Delicious! Each meal always has a variety of rice (usually mixed with other grains or beans), a soup of some sort (varies on spiciness and ingredients – today it was seaweed soup with tiny shrimp, complete with eyes, feet, and tentacles), and kimchi. The other dishes may be fruit, egg based (like today’s omelet-esque dish), more types of kimchi, meat (rarely is it big pieces of meat, most meals have very little if any meat in them), and sometimes we get a special treat (frozen fruit, traditional snacks, songpyeon – rice cake snack, etc). At first I was worried about the lunches because I wasn’t sure how I would like them. I now look forward to them every day. This is usually because I’m starving, but really I’ve yet to absolutely hate anything I’ve eaten. I do, however, have trouble identifying anything on my plate. I also feel a bit like I’m in prison eating off of a metal tray with “Cheon-ma” engraved in it, but I get fed… and it’s usually pretty delicious. Another strange thing about lunch is that Koreans typically don’t drink with their meals (water or milk or otherwise). That is either saved for after the meal or not at all. I guess that something else “Korean” about me. I always end up having to chug my beer or soda after I’m done eating because I’ve forgotten about it, but in this country I fit right in! I think it’s from years of saving my milk until the last possible second in the hopes of not having to drink it… I’ve formed a habit of not drinking much during my meals. Plus, when you have soup every day it adds a liquid, and rice counters spiciness better than water.
After lunch I’m either free to lesson plan/do nothing or I have one more class (again, depending on the day). Although this would be a great time for rest and relaxation, this is the toughest part of my day. If I’m busy with an especially engaging lesson plan the rest of the day will fly by, but since most of my co-teachers don’t expect much in the ways of lesson plans and like to stick to the textbook, lesson planning doesn’t take 4 hours. I should also mention that my office is always very quiet. The other teachers keep busy – I’m guessing they are lesson planning or doing other paperwork, though sometimes I catch them napping at their desks. Either way, no one talks. So, I sit in silence for 3-4 hours surfing the internet or bugging Zach with emails. I’ve recently made the smart decision of bringing my kindle to work as well as started listening to Pandora to fill the silence. Sometimes we get a knock at the office door, which is usually ignored. If a student does enter the office and begins talking (to no one in particular) the other teachers completely ignore them and they leave. I find this kind of mean, but at the same time I have no idea what the student is saying. Other times, they come in with copies for one of the other teachers and when they are invited into the office they reluctantly step 2 steps in and stretch their arms as far as they can to avoid coming in any further. Apparently walking into an office of teachers when you are a little kid is really scary! Luckily, walking through the halls is much more friendly. I get bowed to frequently and the students that I have in my classes like to wave and say, “Hello Elijabess, teacher!!” Almost daily I get a student coming up to me in the hallway speaking Korean and when I tell them in Korean that I don’t speak Korean… they continue to talk to me. I have a feeling that my Korean looks are confusing to them… they seem to think that I’m simply refusing to speak Korean to them but know what they are saying to me. Nope, sorry kiddos.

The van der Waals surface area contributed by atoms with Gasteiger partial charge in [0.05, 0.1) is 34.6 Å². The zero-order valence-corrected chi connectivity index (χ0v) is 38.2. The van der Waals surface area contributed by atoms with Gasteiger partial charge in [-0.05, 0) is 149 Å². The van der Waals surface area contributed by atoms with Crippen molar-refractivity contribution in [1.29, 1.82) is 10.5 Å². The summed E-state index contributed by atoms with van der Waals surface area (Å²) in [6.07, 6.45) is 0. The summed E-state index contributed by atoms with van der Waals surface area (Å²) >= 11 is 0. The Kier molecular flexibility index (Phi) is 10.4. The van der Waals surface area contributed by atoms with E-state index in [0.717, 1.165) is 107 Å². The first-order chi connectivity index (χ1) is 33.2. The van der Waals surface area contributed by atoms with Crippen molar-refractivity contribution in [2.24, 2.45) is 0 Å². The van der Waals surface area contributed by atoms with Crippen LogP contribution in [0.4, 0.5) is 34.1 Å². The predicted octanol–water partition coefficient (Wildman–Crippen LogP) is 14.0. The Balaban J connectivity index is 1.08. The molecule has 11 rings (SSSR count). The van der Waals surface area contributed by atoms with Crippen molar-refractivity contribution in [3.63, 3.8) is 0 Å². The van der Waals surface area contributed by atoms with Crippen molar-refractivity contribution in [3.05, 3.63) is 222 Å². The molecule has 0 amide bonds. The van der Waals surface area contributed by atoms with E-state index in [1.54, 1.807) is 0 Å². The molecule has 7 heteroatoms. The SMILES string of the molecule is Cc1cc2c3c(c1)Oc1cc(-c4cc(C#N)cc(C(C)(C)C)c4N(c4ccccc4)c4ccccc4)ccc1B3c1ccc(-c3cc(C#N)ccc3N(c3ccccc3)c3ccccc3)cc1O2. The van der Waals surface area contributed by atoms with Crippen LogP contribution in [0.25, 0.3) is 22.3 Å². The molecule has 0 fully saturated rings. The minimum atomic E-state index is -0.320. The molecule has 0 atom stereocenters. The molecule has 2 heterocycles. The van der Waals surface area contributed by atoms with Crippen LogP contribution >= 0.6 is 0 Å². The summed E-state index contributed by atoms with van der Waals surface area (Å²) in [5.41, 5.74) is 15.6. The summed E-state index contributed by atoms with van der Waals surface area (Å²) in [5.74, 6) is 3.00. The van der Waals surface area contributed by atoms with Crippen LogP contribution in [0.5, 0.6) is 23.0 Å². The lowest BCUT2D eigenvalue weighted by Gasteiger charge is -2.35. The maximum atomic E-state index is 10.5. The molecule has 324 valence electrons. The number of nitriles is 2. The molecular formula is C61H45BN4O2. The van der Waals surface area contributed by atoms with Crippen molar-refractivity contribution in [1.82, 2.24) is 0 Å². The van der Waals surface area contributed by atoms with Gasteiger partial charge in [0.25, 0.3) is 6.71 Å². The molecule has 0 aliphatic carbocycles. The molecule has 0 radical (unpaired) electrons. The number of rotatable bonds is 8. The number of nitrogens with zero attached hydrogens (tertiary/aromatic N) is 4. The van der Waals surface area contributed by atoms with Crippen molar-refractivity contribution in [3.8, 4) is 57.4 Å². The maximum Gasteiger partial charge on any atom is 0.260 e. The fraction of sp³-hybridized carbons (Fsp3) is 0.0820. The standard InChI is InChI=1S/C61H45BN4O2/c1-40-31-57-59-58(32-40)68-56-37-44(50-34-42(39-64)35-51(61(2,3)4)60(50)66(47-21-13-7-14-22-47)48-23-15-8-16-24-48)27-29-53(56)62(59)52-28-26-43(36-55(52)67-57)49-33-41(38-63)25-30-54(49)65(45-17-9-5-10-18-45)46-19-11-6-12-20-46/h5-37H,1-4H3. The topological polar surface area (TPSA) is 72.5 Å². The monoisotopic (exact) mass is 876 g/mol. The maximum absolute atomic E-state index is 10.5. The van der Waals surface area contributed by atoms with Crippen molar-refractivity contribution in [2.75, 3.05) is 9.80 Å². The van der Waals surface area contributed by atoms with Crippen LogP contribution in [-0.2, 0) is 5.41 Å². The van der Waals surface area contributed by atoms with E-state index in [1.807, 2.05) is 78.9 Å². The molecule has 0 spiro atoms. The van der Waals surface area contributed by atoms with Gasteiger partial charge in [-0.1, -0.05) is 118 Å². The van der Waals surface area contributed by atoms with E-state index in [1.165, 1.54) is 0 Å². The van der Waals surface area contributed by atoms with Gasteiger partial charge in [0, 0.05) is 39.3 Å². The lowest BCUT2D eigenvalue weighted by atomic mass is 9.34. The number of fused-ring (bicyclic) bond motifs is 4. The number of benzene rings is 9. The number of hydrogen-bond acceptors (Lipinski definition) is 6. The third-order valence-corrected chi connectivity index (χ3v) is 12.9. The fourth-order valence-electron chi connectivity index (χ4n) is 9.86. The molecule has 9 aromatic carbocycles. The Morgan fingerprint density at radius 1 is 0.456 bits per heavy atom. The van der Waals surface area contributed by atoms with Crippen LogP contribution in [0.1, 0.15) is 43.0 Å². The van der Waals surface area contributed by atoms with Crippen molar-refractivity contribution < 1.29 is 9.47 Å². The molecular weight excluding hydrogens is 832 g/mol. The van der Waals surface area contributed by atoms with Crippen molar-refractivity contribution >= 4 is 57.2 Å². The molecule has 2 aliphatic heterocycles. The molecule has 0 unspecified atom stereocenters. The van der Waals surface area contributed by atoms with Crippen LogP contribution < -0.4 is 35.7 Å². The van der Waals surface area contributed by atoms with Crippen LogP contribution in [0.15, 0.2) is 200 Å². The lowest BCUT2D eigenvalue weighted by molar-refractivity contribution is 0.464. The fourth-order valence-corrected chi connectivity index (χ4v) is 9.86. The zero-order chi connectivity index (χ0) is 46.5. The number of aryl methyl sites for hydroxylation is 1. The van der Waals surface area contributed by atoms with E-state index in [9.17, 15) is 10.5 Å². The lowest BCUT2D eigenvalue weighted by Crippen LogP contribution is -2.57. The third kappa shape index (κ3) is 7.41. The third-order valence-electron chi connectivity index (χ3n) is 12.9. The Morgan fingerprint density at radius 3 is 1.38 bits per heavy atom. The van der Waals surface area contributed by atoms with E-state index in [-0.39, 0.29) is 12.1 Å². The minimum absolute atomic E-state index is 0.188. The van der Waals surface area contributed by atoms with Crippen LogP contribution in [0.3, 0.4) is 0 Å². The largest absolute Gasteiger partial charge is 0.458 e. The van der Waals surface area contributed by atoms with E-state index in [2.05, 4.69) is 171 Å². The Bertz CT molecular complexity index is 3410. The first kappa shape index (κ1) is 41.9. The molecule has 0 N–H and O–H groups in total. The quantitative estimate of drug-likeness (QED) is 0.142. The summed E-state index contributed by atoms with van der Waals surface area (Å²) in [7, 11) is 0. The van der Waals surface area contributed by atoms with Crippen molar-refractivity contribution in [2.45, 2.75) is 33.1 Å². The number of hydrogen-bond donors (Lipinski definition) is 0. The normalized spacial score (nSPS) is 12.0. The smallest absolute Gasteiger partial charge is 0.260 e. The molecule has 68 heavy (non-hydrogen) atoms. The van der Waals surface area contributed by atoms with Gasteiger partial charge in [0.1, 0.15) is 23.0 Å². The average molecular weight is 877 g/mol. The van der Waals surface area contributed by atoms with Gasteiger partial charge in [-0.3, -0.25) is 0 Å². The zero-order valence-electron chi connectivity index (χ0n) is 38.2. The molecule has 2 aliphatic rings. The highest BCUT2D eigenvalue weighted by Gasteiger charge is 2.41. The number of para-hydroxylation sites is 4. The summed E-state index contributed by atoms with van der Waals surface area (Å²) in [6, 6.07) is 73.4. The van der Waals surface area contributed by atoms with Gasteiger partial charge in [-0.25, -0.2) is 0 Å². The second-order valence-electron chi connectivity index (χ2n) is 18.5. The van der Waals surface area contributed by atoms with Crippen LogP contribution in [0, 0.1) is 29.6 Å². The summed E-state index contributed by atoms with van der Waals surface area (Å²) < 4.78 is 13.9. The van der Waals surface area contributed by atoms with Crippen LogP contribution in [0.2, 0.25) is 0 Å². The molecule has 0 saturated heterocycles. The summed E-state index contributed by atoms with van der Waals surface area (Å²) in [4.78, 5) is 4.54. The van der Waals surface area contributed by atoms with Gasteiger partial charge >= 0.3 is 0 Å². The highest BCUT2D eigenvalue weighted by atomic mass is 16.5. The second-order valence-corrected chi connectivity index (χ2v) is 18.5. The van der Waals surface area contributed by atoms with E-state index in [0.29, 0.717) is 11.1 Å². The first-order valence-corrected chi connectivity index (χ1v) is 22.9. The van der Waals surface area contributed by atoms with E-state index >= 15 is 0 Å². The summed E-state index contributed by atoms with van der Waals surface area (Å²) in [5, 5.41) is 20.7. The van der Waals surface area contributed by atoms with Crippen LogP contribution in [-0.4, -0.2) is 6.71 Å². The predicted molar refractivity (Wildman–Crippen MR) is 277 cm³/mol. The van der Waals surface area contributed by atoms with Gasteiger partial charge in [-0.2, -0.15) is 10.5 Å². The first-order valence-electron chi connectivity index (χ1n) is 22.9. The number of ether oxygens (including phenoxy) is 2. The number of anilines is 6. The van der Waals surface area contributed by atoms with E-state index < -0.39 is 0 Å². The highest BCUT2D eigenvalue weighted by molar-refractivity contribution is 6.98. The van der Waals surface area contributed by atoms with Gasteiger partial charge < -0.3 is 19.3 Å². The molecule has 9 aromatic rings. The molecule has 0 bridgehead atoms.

My day ends at 4:40pm. After saying goodbye to my co-teachers I head downstairs and change into my “outdoor” shoes. If the other third grade teachers (the ones with regular classes) are leaving they will give me a ride home, but I typically take the bus. I walk past the Orange Factory Outlet mall adjacent to the school and wait at the bus stop (a 5 min walk). 99% of the buses stopping at the stop go to my bus-stop in Hopyeong so I don’t wait long. Upon my arrival home I am either greeted by Zach or he arrives home shortly after me. We usually either enjoy dinner at home (cooked by yours truly) or head out to try a new restaurant. We have recently decided to start trying all the different coffee shops in town so look for posts about that, too. Speaking of dinner, I have a piece of pork that needs cookin’!!